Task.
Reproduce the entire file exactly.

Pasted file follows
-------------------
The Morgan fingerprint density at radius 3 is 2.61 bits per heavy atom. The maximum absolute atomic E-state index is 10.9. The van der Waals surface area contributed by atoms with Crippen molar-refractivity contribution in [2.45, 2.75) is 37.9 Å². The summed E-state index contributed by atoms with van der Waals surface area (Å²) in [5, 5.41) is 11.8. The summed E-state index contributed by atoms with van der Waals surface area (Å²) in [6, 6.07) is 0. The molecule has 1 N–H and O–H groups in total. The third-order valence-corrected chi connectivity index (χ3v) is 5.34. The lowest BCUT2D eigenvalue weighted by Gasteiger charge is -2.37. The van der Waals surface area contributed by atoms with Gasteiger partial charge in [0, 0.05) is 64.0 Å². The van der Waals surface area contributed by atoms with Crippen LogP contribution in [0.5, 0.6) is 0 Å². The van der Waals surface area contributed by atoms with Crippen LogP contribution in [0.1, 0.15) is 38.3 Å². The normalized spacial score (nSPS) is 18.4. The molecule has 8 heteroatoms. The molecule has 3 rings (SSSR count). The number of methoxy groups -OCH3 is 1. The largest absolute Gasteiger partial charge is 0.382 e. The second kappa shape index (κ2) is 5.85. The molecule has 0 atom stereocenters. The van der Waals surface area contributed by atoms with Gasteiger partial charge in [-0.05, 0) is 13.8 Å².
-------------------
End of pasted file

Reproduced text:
The Morgan fingerprint density at radius 3 is 2.61 bits per heavy atom. The maximum absolute atomic E-state index is 10.9. The van der Waals surface area contributed by atoms with Crippen molar-refractivity contribution in [2.45, 2.75) is 37.9 Å². The summed E-state index contributed by atoms with van der Waals surface area (Å²) in [5, 5.41) is 11.8. The summed E-state index contributed by atoms with van der Waals surface area (Å²) in [6, 6.07) is 0. The molecule has 1 N–H and O–H groups in total. The third-order valence-corrected chi connectivity index (χ3v) is 5.34. The lowest BCUT2D eigenvalue weighted by Gasteiger charge is -2.37. The van der Waals surface area contributed by atoms with Gasteiger partial charge in [0, 0.05) is 64.0 Å². The van der Waals surface area contributed by atoms with Crippen LogP contribution in [0.5, 0.6) is 0 Å². The van der Waals surface area contributed by atoms with Crippen LogP contribution in [0.1, 0.15) is 38.3 Å². The normalized spacial score (nSPS) is 18.4. The molecule has 8 heteroatoms. The molecule has 3 rings (SSSR count). The number of methoxy groups -OCH3 is 1. The largest absolute Gasteiger partial charge is 0.382 e. The second kappa shape index (κ2) is 5.85. The molecule has 0 atom stereocenters. The van der Waals surface area contributed by atoms with Gasteiger partial charge in [-0.05, 0) is 13.8 Å².